“Improvement Science as a Tool for School Enhancement: Solutions for Better Educational Outcomes,” (2022), and “Improvement Science: Promoting Equity in Schools,” (2021), published by Myers Education Press.


By Sherron Lumley

Tiffanie Lambert, PSU College of Education doctoral student, honored for leadership and response to Almeda Fire as Asst. Superintendent

Portland State University’s College of Education is proud to share the news of a great honor presented to Special Education doctoral student Tiffanie Lambert. She is part of PSU’s SPED LEAD program, funded by a grant from the U.S. Dept. of Education, for special education leaders in Oregon.

Tiffanie Lambert is a PSU Special Education doctoral program student

As Assistant Superintendent of Phoenix-Talent Schools, Lambert is also the Special Education director for her school district. She leapt into action following a devasting fire that destroyed much of the Rogue Valley, leaving one-third of her district’s students homeless. Her remarkable leadership was recently honored with an Achievement of Excellence award by the Oregon Association of Central Office Administrators.

See the video here:

“Tiffanie was instrumental in leading our district through the most tumultuous two-year stretch in its history with integrity, compassion, courage and a focus on students and families that are traditionally underserved. She continues this work each day, as she serves our school community,” wrote Brent Barry, Superintendent of Phoenix-Talent Schools, in his nomination of Lambert.

The Almeda Fire in Southern Oregon displaced many students, staff and families, a situation that could have led to total chaos. Instead, Lambert’s work resulted in the district achieving a high graduation rate despite the tragedy that left 700 students homeless.

“The work she did to care for and connect with families during such a difficult time proved invaluable and helped our 2021 graduating seniors reach new heights with a 93 percent overall graduation rate, 10 points better than the state average. More impressive, in programs she directly supervises, our students with disabilities and Migrant students graduated at 91 percent and 100 percent, respectively. These impressive benchmarks were met despite the fact that many of those graduates completed their course work from outside our district boundaries after being displaced by the fire,” added Superintendent Barry.

Disaster response training and experience as an educator and administrator helped as she formed a logistics team, a Response Team, three remote education centers, and an onsite daycare staffed with Phoenix-Talent employees. She ensured all voices were heard and a concise response plan was communicated to families to strengthen those relationships. In addition, Lambert helped the district negotiate with T-Mobile executives to bring in 450 mobile hotspots to cover families’ needs.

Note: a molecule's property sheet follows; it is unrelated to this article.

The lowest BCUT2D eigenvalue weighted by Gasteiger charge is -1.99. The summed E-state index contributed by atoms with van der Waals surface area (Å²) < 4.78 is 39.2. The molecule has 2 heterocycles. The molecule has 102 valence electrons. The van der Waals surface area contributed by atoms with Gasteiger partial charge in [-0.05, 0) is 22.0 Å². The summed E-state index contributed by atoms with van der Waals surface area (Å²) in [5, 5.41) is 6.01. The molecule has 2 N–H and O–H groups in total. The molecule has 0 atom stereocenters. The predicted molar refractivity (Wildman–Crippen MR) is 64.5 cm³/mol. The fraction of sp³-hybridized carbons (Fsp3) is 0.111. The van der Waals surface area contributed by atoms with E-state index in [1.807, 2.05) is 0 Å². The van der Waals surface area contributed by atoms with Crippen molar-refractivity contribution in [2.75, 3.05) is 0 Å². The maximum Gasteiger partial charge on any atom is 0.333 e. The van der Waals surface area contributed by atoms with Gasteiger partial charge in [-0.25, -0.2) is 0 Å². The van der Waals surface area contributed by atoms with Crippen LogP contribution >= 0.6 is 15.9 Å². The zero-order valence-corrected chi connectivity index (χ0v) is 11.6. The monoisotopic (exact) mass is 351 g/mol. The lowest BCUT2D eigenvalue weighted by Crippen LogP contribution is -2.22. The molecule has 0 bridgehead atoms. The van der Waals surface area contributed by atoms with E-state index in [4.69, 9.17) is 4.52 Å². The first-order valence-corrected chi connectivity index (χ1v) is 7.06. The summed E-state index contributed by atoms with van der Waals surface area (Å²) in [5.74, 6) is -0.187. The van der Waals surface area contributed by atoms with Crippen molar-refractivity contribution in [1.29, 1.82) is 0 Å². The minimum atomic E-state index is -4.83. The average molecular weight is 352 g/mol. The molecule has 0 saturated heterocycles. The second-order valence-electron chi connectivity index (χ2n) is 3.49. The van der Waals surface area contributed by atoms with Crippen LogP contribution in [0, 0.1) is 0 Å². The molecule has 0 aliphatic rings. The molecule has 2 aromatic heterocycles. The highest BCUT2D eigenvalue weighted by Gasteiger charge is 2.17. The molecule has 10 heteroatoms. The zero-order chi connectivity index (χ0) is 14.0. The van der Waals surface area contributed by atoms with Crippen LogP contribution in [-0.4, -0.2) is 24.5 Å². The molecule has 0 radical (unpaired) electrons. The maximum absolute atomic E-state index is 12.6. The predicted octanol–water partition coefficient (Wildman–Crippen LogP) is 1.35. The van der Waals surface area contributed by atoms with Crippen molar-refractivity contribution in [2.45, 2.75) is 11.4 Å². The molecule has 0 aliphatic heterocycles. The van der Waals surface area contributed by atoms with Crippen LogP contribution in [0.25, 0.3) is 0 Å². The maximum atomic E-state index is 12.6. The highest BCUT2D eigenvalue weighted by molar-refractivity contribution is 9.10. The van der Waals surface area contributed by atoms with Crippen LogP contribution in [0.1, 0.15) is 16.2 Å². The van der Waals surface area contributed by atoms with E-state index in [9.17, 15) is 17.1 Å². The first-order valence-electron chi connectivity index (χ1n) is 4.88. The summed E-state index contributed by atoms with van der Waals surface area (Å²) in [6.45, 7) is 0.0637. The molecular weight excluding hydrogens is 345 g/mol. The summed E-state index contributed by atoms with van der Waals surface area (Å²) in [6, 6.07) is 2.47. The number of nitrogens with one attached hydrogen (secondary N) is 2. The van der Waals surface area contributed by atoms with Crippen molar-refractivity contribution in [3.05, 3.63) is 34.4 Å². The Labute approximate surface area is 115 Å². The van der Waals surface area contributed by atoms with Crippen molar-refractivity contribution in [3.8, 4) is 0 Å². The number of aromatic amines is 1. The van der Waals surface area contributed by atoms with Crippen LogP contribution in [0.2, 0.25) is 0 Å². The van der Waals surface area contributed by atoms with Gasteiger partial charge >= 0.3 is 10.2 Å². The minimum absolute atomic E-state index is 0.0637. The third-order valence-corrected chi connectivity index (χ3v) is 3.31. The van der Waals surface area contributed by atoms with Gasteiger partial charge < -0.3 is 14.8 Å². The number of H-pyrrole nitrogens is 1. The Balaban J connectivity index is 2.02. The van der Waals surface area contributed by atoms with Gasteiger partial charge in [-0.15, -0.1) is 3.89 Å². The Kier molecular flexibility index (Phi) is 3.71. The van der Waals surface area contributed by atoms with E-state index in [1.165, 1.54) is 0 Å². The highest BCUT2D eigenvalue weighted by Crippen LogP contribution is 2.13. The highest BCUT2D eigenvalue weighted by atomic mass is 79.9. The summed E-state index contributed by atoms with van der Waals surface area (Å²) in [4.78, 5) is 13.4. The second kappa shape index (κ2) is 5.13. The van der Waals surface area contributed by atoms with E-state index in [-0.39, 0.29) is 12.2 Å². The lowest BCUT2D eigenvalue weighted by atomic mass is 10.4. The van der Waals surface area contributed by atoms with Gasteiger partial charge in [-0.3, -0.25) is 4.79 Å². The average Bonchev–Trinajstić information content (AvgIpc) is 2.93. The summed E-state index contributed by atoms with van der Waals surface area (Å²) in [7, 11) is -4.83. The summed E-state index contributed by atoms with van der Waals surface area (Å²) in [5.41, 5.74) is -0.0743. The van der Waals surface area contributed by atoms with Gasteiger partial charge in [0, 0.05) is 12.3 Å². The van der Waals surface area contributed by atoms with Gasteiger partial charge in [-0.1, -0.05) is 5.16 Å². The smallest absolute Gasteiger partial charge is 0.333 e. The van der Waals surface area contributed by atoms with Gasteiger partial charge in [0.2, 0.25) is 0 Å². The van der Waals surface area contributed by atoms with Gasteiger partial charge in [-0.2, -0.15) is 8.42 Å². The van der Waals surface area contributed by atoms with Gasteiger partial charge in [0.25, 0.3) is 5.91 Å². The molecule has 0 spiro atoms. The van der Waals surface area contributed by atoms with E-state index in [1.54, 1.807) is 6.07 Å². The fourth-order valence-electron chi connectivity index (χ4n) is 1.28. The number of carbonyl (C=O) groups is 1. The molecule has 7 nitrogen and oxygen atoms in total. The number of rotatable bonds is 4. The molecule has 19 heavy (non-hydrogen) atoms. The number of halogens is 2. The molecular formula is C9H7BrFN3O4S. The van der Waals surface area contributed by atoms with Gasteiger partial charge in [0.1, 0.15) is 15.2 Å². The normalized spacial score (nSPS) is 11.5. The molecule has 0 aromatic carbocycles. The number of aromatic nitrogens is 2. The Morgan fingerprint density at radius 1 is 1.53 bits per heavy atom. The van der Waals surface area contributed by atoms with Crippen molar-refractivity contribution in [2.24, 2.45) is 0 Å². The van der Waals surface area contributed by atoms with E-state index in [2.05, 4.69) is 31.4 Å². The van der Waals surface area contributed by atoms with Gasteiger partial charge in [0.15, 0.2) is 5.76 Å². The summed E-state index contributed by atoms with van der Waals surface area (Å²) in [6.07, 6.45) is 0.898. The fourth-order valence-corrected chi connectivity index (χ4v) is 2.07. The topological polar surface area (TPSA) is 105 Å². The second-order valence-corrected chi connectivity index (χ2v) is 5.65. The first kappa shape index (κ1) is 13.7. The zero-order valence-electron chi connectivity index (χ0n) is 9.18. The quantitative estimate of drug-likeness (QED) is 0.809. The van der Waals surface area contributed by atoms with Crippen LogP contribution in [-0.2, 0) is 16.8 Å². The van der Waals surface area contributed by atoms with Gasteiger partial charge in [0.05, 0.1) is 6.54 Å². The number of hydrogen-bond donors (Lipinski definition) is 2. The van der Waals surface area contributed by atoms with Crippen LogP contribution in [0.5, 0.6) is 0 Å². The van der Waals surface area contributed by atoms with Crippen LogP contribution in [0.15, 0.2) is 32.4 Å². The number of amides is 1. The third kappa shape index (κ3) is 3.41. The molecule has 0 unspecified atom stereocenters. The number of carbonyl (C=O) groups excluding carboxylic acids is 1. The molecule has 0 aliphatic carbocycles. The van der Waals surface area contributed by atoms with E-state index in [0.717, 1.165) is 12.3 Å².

Before, during, and since the fire, she champions inclusive practices for students with disabilities being implemented in all Phoenix-Talent schools, providing avenues for special education students to learn alongside their peers.

In addition to being a full-time school administrator, and mother of three, Lambert is part of a cohort of doctoral students at Portland State University in the Special Education LEAD program. The online flexibility of the program, with classes on Friday evening and Saturday, allows her to attend from Southern Oregon. She also chose the program at PSU for its focus on equity work and inclusion, and her passion for working in the field of special education. Prior to becoming an assistant superintendent six years ago, she was a special education teacher for 15 years.

“One area we continue to segregate is by disability. We have a ways to go. Having our most vulnerable students in classrooms benefits all of the kids,” says Lambert. “The fire brought us together, schools and families and nonprofits. I love the community I work in and look to bring best practices and research to transform schools. One thing we recognize is that our school system is an integral part of the community and people trust us. And we are rebuilding so it is going to be even better,” she says, noting that the voices of special educators are critical in advocating for students with disabilities.

Tiffanie Lambert with her family

Outside of work, she enjoys nature and camping trips with her husband, who is a Roads and Parks director, their three children, and first grandchild in a restored 1984 VW Westie van. “It’s my happy place. I’m an enthusiast for anything outdoors,” she says with a smile. “When the fire happened, it was so quick. People responded. It blows my mind how good people are. Public educators serve the public. I can’t say enough good things about our staff – they are second to none.”


By Sherron Lumley

In memory of Dr. David C. Cox, Science Educator, PSU Associate Professor Emeritus of Education

(March 23, 1937 – May 3, 2023)

It is with deep sadness that the College of Education at Portland State University shares the news of the passing of our colleague and friend, David Charles Cox, Associate Professor Emeritus of Education (Ph.D., 1982 Ohio State University; BS/MS, Oregon State University). His life work in the field of science education was significant and extraordinary.